August 14, 2021
E.CONOMICS is about supply and demand – just not on the financial markets. One building block of asset pricing theory is that the value of stocks and bonds is determined by their expected future payouts, not by ignorant trades. If an investor thoughtlessly tosses money on, say, Apple stock, opportunistic short sellers should line up to take the other side of the bet and keep the stock price where it should be given Apple’s likely profits. Free money is picked up and stupid money is picked up. Markets are efficient in that prices reflect real information about the future.
At this point, your columnist could be in danger of provoking laughter. It’s been a bad year for the textbooks. Retail investors have propelled the prices of meme stocks like GameStop and AMC. Cryptocurrencies, the fundamentals of which cannot be easily analyzed, have also skyrocketed. Even the American bond market is puzzling: the yield on ten-year government bonds is only 1.4%, even though annual consumer price inflation has reached 5.4%. So-called “technical” explanations of market movements – “where you put things that cannot be fully explained,” said Jerome Powell, chairman of the Federal Reserve, are trending. It is therefore true that a new theory about how markets work is that even random financial flows can have a major impact on asset prices.
In a recent working paper, Xavier Gabaix of Harvard University and Ralph Koijen of the University of Chicago examine how the total value of the American stock market reacts to buying and selling. Researchers have studied flows before and have typically seen a noticeable impact when investors sell one stock and buy another. Messrs. Gabaix and Koijen are interested in whether this finding scales in order to move the market as a whole – a thesis that agrees with the smaller findings, but is more provocative.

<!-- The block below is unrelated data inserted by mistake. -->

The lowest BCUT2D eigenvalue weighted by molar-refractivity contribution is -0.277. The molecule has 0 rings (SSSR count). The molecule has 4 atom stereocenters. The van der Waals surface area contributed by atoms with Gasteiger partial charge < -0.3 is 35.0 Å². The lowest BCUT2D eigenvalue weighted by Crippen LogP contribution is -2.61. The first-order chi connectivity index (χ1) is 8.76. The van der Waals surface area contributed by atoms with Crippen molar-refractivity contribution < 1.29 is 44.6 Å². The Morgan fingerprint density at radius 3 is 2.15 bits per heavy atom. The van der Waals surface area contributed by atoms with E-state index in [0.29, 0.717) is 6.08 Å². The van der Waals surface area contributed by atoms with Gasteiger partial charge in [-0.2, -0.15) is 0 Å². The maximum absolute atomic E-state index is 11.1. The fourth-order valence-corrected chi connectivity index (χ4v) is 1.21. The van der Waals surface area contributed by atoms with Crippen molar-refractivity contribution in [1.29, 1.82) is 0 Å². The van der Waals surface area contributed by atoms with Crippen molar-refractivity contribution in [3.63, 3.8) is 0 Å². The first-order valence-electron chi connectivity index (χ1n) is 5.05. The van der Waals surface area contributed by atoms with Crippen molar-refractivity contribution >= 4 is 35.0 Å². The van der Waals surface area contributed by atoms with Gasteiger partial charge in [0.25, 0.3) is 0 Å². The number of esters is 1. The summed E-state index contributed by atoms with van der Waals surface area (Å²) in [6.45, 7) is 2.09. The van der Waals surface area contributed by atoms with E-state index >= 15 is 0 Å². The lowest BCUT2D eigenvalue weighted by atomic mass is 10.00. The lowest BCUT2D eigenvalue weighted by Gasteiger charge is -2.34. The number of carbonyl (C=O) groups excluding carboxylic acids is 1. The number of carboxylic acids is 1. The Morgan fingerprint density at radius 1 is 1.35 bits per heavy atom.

The first challenge is to make definitions clear. The financial press often writes that money goes into stocks, but in order for a security to be bought, it must also be sold. The authors’ definition of inflows is based on the fact that mutual funds often promise to hold part of their portfolio in stocks (for example, a pension fund offered by Vanguard might offer investors 80% exposure to stocks and 20% to bonds). An inflow into stocks is defined as an investor who uses fresh cash or the proceeds from the sale of bonds to buy funds that hold at least some stocks. The higher the share of shares, the greater the “flow”. The number of securities in existence does not change – there is a seller for every buyer – but their price is forced until the market value is sufficient to fulfill each fund’s mandate to hold the target portion of its portfolio in stocks.
Using statistical wizardry, the authors isolate flows in stocks that appear inexplicable from 1993 to 2019 (e.g. from GDP growth). than dampen the effects of currents. One dollar of inflows into stocks adds $ 3-8 to the total value of the market. Markets are not “elastic” as it is said in textbooks. Messrs. Gabaix and Koijen therefore call their idea the “inelastic market hypothesis”.